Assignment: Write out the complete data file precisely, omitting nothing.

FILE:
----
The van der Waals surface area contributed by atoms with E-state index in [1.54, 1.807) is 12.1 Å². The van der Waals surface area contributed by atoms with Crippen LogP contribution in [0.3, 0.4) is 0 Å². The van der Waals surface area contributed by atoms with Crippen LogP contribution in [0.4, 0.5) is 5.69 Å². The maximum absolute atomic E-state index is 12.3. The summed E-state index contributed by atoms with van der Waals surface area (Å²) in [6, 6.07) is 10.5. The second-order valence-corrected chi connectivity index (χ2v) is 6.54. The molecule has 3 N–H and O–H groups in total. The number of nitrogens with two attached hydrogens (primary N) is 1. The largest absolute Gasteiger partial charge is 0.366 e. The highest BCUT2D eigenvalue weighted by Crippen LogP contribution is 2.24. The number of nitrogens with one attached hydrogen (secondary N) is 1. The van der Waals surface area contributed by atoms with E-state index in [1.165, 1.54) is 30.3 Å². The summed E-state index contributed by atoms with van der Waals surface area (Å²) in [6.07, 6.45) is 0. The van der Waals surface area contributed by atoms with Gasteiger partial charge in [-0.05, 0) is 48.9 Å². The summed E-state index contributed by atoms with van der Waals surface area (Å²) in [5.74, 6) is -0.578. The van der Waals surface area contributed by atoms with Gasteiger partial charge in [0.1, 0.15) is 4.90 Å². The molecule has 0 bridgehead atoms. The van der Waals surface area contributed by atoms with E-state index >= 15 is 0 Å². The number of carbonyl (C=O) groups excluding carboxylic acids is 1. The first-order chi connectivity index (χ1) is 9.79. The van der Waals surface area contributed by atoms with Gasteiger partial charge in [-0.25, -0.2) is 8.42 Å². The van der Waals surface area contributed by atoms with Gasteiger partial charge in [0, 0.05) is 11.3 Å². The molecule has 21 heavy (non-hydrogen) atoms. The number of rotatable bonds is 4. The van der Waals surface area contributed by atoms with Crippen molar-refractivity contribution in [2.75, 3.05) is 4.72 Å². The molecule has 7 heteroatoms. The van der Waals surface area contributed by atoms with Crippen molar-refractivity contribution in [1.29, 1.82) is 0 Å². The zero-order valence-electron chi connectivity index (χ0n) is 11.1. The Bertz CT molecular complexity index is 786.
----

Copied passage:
The van der Waals surface area contributed by atoms with E-state index in [1.54, 1.807) is 12.1 Å². The van der Waals surface area contributed by atoms with Crippen LogP contribution in [0.3, 0.4) is 0 Å². The van der Waals surface area contributed by atoms with Crippen LogP contribution in [0.4, 0.5) is 5.69 Å². The maximum absolute atomic E-state index is 12.3. The summed E-state index contributed by atoms with van der Waals surface area (Å²) in [6, 6.07) is 10.5. The second-order valence-corrected chi connectivity index (χ2v) is 6.54. The molecule has 3 N–H and O–H groups in total. The number of nitrogens with two attached hydrogens (primary N) is 1. The largest absolute Gasteiger partial charge is 0.366 e. The highest BCUT2D eigenvalue weighted by Crippen LogP contribution is 2.24. The number of nitrogens with one attached hydrogen (secondary N) is 1. The van der Waals surface area contributed by atoms with E-state index in [1.165, 1.54) is 30.3 Å². The summed E-state index contributed by atoms with van der Waals surface area (Å²) in [6.07, 6.45) is 0. The van der Waals surface area contributed by atoms with Gasteiger partial charge in [-0.05, 0) is 48.9 Å². The summed E-state index contributed by atoms with van der Waals surface area (Å²) in [5.74, 6) is -0.578. The van der Waals surface area contributed by atoms with Gasteiger partial charge in [0.1, 0.15) is 4.90 Å². The molecule has 0 bridgehead atoms. The van der Waals surface area contributed by atoms with E-state index >= 15 is 0 Å². The number of carbonyl (C=O) groups excluding carboxylic acids is 1. The first-order chi connectivity index (χ1) is 9.79. The van der Waals surface area contributed by atoms with Gasteiger partial charge in [-0.25, -0.2) is 8.42 Å². The van der Waals surface area contributed by atoms with Gasteiger partial charge in [0, 0.05) is 11.3 Å². The molecule has 21 heavy (non-hydrogen) atoms. The number of rotatable bonds is 4. The van der Waals surface area contributed by atoms with Crippen molar-refractivity contribution in [2.75, 3.05) is 4.72 Å². The molecule has 7 heteroatoms. The van der Waals surface area contributed by atoms with Crippen molar-refractivity contribution in [1.29, 1.82) is 0 Å². The zero-order valence-electron chi connectivity index (χ0n) is 11.1. The Bertz CT molecular complexity index is 786.